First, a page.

Published originally on my website
About two months ago, on June 12th, we woke up to the sounds ...
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Published originally on my website
About two months ago, on June 12th, we woke up to the sounds of heavy machinery. Through the window we saw a bulldozer and a crane uprooting olive trees from the area behind our house. We went outside and stood in front of the bulldozer and caused its operator to stop working. The crane continued to work, so we jumped on a tree. By doing so we prevented the work for about a month and saved 1 out of 4 trees that were uprooted at that day.
We thought about our options to prevent the uprooting. We sent emails to the municipality, to the people of the JNF, and of course, to other residents of the neighborhood. We even organized a party next to the trees, in which we planted a new lemon tree to replace one of the uprooted trees.
An aerial imagery of the area after the first uprooting. This image was created with tools i learned from Jeffery Warren (Grassroots Mapping and The Public Laboratory for Open Technology and Science).
None of the above helped.
The lemon tree was stolen by someone. Most of the responses were laconic while the rest were just ignoring us. About a month later we faced another uprooting. This time the contractor was accompanied by a riot policeman who tried to prevent us from getting close to the trees, but we succeeded to stand in front of the tractor. The driver was a bit out of it, and was still trying to uproot the trees, even with the risk of hurting us. They shouted at us, we shouted back at them and at the end everything stopped. Some representatives of the municipality came with a ridicules paper, pretending to show a permit to take down the trees. Even though we received a very short time to read the paper we saw that the details on it were wrong. We kept insisting on protecting a tree that was uprooted while we were holding it, trying to prevent its uprooting when a police backup arrived and threaten to arrest us. The municipality worker agreed with the contractor that they will take only trees that are already out of the ground. We objected it. The tree was now in the center of this conflict . We kept hugging it while the policemen were trying to arrest us and the contractor kept his will to take it away. We expended its hole in the ground and planted it back with our bare hands. Now it wasn't uprooted anymore. End of the discussion. A police officer came on his scooter and decided to cease the work for that day. It took some time but they left. Another contractor that came to demolish an old warehouse next to the trees completed his work.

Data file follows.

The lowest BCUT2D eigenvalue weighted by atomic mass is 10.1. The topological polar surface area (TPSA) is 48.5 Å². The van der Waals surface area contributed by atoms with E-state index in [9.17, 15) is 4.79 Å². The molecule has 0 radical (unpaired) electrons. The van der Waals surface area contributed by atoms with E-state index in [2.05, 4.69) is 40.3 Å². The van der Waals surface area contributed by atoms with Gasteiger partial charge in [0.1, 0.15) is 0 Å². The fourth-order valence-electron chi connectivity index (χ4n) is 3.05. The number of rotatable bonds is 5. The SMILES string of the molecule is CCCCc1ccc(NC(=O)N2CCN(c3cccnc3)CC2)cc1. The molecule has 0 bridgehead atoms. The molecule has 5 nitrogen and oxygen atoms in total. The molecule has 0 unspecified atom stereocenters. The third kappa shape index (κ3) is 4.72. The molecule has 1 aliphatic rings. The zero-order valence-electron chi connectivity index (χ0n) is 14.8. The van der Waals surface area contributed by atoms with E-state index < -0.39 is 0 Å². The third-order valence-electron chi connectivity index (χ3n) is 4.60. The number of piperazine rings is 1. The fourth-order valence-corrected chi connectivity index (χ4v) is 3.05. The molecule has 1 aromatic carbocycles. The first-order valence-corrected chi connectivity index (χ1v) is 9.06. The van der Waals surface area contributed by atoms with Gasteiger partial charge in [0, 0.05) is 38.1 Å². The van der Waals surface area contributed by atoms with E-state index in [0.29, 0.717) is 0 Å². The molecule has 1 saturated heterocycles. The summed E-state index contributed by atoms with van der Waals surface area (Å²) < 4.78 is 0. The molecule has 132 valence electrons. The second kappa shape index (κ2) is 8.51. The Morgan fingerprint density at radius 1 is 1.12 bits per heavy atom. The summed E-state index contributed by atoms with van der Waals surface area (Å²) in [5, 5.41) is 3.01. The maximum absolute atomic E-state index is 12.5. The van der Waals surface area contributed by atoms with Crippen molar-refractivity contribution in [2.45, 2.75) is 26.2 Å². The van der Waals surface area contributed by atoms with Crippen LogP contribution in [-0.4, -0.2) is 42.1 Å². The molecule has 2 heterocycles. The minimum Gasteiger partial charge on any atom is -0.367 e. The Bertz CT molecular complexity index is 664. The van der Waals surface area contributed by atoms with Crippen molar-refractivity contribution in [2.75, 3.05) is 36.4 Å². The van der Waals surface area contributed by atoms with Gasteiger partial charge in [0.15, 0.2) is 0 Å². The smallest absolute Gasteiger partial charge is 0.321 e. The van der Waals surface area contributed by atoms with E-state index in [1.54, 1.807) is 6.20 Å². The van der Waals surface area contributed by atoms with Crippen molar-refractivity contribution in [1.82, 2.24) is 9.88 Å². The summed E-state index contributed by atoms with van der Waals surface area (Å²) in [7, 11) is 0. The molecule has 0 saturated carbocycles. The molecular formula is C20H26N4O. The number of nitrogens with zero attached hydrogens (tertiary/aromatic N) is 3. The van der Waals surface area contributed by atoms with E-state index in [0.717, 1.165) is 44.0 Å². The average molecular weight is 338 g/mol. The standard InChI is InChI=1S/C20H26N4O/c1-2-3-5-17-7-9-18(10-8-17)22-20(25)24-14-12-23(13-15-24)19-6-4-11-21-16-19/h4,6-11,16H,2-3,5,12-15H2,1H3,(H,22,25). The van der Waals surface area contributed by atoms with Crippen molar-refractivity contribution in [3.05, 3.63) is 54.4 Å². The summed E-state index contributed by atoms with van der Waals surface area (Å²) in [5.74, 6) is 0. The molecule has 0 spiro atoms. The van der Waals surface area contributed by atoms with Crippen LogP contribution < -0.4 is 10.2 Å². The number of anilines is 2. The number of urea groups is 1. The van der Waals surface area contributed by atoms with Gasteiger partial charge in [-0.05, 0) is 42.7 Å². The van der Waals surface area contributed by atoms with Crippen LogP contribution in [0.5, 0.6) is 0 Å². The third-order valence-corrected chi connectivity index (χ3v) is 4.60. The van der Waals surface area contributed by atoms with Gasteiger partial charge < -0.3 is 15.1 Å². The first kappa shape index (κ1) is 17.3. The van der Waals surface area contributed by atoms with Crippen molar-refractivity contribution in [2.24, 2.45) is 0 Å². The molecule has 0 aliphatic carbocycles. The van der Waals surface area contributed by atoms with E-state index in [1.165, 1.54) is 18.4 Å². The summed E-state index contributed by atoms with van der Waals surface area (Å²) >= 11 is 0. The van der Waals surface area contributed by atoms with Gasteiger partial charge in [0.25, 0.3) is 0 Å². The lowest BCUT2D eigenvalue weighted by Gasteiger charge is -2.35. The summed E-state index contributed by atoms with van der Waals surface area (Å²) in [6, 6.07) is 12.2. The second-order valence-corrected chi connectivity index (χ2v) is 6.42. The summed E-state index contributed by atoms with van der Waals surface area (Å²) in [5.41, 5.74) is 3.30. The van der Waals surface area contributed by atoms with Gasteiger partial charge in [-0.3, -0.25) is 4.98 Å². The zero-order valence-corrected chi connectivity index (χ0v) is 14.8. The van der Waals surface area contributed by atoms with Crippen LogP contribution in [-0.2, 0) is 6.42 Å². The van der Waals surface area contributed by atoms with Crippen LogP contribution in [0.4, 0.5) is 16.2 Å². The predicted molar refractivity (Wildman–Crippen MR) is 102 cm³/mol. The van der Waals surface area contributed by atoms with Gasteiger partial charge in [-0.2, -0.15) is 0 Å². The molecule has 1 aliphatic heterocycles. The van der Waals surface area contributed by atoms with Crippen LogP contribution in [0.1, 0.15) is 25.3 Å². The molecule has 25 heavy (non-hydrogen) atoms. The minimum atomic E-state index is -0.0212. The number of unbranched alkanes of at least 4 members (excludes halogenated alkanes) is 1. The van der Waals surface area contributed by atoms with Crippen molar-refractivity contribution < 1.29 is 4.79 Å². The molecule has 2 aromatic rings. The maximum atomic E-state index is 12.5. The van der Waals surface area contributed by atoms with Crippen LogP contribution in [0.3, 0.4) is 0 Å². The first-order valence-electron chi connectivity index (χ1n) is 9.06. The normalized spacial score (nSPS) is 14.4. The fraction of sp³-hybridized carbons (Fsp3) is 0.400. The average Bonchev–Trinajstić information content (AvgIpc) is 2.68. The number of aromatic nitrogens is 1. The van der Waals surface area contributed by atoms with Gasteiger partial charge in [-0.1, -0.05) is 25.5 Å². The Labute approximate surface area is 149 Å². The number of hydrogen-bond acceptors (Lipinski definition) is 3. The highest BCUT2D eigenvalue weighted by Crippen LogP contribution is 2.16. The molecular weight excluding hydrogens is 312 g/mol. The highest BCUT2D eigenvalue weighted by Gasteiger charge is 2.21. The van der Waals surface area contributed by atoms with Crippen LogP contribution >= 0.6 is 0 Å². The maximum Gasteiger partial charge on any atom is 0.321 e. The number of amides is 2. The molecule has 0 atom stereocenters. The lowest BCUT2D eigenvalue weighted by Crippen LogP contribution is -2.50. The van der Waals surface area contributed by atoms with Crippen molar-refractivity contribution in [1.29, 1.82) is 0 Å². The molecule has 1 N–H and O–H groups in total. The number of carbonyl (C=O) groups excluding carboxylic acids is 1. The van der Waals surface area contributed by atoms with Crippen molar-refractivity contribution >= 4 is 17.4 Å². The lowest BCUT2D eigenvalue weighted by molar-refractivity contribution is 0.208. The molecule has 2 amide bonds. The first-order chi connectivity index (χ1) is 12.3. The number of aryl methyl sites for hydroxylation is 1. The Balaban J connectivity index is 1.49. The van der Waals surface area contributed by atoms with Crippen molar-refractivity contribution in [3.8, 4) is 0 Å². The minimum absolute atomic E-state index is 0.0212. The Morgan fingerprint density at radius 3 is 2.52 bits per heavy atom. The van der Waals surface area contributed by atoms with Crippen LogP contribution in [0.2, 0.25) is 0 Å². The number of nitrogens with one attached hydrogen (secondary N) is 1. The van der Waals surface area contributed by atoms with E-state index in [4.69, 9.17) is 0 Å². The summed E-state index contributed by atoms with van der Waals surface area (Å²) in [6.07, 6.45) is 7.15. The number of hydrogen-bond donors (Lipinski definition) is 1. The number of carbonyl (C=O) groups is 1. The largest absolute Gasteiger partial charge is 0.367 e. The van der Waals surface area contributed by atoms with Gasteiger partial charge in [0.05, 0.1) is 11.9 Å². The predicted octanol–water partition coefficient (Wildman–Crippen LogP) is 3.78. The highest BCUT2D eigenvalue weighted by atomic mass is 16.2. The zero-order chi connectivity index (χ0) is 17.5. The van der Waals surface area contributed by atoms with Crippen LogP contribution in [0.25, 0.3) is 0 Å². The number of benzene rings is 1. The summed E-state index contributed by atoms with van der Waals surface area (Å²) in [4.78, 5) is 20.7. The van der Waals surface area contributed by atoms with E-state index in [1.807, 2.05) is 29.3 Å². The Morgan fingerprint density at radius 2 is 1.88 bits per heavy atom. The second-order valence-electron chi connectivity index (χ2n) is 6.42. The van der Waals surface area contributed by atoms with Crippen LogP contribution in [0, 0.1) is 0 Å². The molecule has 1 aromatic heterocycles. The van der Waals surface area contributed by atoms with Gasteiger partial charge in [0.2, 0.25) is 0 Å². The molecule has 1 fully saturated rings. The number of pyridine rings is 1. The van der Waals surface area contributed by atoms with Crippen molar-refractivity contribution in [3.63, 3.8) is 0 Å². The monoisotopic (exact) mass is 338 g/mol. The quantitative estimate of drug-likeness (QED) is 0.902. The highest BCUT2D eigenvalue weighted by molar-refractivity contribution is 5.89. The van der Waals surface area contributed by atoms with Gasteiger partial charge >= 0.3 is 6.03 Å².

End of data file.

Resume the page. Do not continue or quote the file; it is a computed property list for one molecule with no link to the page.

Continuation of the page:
Photo by: Sarah Auslander
We went back home very upset. We do know that something wrong is happening, we know that even by "their" rules and regulations, things stink. But we didn't find a way to prevent the next times. We sent more emails to the authorities and to "Society for the Protection of Nature in Israel" and to "Adam Teva V'Din, the Israel Union for Environmental Defense".
An aerial imagery of the area after the second uprooting, emphasizing the most suffering area. This image was created with tools i learned from Jeffery Warren (Grassroots Mapping and The Public Laboratory for Open Technology and Science).